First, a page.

Savings for Beginners

When it comes to building savings, there is a lot of trial and error. In this article, I’ll share some simple steps on how to start saving.

By Maggie Argiro — January 23, 2023


Savings for Beginners

When you're just beginning, getting ahead of your finances can seem like an impossible task. Everything costs money, and it takes a lot of work to save on top of your college expenses. When it comes to building savings, there is a lot of trial and error, and one method doesn't work for everyone. In this article, I'll share some simple steps that have worked for me and that I hope will work for you too!

  1. Set small, attainable goals and track them. Little choices will add up over time. You can do many small things, like finding a bank with a good interest rate on their savings accounts or setting aside $5 per day for savings. What has helped me be more motivated actually to do those little things is seeing a graphical representation of my progress toward a financial goal (think of those paper thermometers you might have colored in when your class was fundraising for a field trip). This approach applies to other things, too, like paying off a student loan or a credit card. I like to keep my graph in a spot I look at daily to stay motivated. I give myself positive reinforcement to continue working toward my financial goals. For example, after saving $500, I can treat myself to a massage, and after saving $1000, I can get a manicure. If you try this approach, think of ways you can incrementally reach a larger goal and how you can creatively motivate yourself to reach it.
  2. Try the envelope method. I often recommend this method to students trying to learn how to budget. It worked great for me when I got my first full-time job. The envelope method is a simple way to organize your income and find a comfortable budget. Each payday, after I paid my essential bills and set some aside for savings, I put strict sums of cash into envelopes labeled with different categories. For example, I set aside $100 for eating out, $200 for groceries, and $40 for fun, like going to the movies, etc. Once I used up all the money in the envelope, I could not add more or use m oney from my savings account. At the end of the two-week pay cycle, if I had money left in the envelope, I'd put that in my saving account. This method helped me evaluate how I use my money and where I had greater expenses. I could see areas where I needed to cut spending and where I was doing well. From there, I could craft an accurate budget that minimized spending. The only downside of this method is visiting the ATM every two weeks. But there was lots of motivation to spend wisely. If I was disciplined at the end of the two-week pay cycle, I was rewarded with adding to my savings account.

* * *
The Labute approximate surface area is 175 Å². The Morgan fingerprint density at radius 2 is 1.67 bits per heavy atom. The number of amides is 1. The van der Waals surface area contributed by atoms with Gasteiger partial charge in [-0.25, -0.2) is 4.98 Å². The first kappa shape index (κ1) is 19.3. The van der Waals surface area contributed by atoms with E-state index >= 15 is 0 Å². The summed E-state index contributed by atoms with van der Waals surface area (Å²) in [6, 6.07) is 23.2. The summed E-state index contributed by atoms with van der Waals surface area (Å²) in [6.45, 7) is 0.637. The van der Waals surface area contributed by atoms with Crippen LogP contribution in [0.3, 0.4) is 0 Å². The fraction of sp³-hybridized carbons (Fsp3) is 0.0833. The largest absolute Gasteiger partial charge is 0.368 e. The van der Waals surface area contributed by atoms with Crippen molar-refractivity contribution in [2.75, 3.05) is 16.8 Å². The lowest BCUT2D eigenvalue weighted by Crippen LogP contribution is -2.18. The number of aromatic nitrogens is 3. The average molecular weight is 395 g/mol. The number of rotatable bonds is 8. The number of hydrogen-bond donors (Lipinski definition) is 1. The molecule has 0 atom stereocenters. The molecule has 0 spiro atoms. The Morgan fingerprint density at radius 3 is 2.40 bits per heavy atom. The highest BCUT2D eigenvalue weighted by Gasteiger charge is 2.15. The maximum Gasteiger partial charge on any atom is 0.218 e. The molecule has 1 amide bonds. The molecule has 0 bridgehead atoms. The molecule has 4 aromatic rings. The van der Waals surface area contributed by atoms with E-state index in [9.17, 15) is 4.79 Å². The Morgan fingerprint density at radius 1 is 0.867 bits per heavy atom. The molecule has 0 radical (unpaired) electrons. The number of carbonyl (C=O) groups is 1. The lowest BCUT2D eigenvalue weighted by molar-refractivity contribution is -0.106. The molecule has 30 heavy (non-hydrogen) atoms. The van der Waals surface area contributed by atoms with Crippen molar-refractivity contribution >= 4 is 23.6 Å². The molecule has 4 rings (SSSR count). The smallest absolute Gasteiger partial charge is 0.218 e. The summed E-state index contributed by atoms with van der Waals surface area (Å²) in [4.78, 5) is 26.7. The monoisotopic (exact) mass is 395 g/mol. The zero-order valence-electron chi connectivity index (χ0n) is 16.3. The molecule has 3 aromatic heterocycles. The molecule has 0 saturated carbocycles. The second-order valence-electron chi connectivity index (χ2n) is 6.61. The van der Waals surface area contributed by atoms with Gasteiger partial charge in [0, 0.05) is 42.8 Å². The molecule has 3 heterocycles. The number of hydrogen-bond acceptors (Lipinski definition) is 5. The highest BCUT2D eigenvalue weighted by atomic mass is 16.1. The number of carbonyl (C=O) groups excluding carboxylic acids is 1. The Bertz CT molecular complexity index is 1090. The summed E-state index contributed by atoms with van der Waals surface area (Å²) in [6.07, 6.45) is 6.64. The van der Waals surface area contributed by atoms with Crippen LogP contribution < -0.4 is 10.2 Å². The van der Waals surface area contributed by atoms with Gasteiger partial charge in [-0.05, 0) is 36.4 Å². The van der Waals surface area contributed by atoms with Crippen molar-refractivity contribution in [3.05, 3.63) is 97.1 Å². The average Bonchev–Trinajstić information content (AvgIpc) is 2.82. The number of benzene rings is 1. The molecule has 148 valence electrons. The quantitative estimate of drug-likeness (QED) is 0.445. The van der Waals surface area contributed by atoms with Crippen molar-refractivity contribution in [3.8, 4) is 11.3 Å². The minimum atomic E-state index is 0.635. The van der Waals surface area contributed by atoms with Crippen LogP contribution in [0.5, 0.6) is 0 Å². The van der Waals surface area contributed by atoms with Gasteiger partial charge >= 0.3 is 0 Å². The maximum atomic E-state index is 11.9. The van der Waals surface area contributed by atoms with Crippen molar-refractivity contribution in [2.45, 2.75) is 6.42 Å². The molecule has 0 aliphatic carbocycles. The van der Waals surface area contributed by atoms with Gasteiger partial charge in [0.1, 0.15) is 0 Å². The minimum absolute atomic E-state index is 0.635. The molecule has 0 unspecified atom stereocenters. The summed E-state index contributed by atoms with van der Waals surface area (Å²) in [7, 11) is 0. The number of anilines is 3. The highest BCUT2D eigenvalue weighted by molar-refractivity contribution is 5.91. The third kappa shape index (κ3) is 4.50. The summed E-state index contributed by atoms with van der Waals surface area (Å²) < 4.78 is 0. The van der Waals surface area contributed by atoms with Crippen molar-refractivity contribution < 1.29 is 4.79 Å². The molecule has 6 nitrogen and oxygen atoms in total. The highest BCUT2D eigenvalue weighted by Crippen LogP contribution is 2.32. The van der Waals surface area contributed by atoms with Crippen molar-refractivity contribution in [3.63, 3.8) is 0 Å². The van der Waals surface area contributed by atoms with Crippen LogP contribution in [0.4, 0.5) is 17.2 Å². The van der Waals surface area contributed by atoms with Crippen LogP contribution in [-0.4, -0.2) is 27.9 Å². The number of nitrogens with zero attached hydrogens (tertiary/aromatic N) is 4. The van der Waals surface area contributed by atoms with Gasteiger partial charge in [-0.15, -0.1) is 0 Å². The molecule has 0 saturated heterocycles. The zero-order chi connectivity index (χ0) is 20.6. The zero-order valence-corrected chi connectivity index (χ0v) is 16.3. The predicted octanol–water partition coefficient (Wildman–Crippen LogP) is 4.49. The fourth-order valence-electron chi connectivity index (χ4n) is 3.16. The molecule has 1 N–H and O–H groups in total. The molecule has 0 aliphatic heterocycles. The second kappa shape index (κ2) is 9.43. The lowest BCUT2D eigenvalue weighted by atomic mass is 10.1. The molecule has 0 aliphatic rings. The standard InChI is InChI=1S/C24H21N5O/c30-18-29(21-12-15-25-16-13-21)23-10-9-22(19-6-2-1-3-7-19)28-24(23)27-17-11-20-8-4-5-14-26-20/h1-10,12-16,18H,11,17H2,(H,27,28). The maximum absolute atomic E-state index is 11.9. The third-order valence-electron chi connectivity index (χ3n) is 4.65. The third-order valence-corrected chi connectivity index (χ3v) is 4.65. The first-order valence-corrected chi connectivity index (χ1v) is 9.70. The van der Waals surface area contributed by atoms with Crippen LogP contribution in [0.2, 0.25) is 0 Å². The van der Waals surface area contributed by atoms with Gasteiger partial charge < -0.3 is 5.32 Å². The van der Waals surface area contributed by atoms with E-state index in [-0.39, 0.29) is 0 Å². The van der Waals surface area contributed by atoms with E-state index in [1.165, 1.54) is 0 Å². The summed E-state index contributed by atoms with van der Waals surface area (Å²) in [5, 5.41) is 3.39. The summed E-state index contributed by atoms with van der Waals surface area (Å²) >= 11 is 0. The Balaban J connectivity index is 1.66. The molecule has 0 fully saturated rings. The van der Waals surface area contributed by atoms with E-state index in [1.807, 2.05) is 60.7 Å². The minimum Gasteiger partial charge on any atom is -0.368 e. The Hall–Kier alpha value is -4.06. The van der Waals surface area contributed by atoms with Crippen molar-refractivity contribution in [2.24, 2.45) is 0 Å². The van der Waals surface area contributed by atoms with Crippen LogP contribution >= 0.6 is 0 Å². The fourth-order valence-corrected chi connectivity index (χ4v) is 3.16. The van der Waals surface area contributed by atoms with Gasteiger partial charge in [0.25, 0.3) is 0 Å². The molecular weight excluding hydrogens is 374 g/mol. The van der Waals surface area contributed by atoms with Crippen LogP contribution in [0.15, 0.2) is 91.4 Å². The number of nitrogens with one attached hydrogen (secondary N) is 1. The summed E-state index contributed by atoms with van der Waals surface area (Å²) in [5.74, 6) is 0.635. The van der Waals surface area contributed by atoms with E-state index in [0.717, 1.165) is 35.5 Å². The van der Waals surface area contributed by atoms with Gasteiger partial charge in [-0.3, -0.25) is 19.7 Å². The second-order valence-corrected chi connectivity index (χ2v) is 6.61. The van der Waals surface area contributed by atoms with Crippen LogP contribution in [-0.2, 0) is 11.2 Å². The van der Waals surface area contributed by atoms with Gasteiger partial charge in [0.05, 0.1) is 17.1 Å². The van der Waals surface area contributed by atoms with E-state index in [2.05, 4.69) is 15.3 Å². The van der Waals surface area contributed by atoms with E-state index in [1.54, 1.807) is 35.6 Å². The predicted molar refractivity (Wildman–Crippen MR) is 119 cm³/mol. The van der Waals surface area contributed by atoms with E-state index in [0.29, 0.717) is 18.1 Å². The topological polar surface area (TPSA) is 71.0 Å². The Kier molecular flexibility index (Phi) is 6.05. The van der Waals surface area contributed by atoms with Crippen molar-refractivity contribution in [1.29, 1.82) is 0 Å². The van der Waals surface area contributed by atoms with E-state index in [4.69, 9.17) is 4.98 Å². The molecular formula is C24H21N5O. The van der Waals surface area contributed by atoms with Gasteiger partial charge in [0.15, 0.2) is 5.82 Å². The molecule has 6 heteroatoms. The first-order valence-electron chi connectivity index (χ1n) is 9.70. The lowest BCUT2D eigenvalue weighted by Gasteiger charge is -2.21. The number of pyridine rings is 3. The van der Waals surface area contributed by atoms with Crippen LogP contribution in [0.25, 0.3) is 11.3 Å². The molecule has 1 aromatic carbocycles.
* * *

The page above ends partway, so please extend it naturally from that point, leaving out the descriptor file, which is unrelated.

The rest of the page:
3. Remember, savings come, and savings (sometimes) go. It's a hard lesson when you realize you have to dip into your savings account for an unexpected expense. Some people set up separate emergency funds in addition to their savings accounts for that very purpose. The fact of the matter is, sometimes, after working diligently and with discipline for months, you may have to use some of your savings for unexpected or planned major expenses. It is so hard to feel like you're starting all over again. Remember: you're not alone when it comes to the hard parts of budgeting. It takes a lot of time and energy to figure out how to save and spend without feeling like all your hard work (and money) has gone away. If this happens to you, give yourself some space to process before getting back to work.
  4. Be prepared. Many high schools and colleges offer personal budgeting or finance classes. You can also use the SAGE Scholars Newsroom to read up about what you can expect to spend on in college, what is the FAFSA, and other financial matters, like building credit. If you need to take out student loans, research what to expect first so you know what you're getting into. So many students start out behind after graduating from college because of student loan debt and the cost of a college education. The more you know about managing your finances in college and beyond, the better prepared you'll be to save, manage unexpected costs, and build your credit. Ultimately, you'll have more choice and control over your finances, career, and life choices beyond graduation.
Maggie Argiro

Maggie Argiro

Maggie Argiro is a library professional, writer, oral historian, and is TEFL-certified. She currently manages the circulation desk at the South Seattle College library where she is deeply invested in helping all students reach their academic goals.
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